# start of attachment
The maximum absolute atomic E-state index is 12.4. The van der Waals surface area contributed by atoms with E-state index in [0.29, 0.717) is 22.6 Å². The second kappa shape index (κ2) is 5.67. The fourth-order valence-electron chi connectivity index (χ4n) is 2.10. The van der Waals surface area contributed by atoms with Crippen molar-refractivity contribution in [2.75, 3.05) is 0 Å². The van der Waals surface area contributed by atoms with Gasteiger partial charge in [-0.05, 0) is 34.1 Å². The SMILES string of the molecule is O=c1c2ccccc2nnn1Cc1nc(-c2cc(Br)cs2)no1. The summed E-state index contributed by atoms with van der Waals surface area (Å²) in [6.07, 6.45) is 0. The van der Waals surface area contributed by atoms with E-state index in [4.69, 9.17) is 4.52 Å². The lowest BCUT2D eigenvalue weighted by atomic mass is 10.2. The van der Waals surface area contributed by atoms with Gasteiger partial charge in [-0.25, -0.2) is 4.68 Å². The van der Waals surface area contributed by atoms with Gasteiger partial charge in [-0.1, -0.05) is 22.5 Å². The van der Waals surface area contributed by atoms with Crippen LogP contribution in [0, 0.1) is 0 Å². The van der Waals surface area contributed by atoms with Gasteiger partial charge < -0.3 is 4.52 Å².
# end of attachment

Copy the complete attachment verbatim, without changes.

The maximum absolute atomic E-state index is 12.4. The van der Waals surface area contributed by atoms with E-state index in [0.29, 0.717) is 22.6 Å². The second kappa shape index (κ2) is 5.67. The fourth-order valence-electron chi connectivity index (χ4n) is 2.10. The van der Waals surface area contributed by atoms with Crippen molar-refractivity contribution in [2.75, 3.05) is 0 Å². The van der Waals surface area contributed by atoms with Gasteiger partial charge in [-0.05, 0) is 34.1 Å². The SMILES string of the molecule is O=c1c2ccccc2nnn1Cc1nc(-c2cc(Br)cs2)no1. The summed E-state index contributed by atoms with van der Waals surface area (Å²) in [6.07, 6.45) is 0. The van der Waals surface area contributed by atoms with E-state index in [4.69, 9.17) is 4.52 Å². The lowest BCUT2D eigenvalue weighted by atomic mass is 10.2. The van der Waals surface area contributed by atoms with Gasteiger partial charge in [-0.25, -0.2) is 4.68 Å². The van der Waals surface area contributed by atoms with Gasteiger partial charge in [-0.1, -0.05) is 22.5 Å². The van der Waals surface area contributed by atoms with Crippen LogP contribution in [0, 0.1) is 0 Å². The van der Waals surface area contributed by atoms with Gasteiger partial charge < -0.3 is 4.52 Å².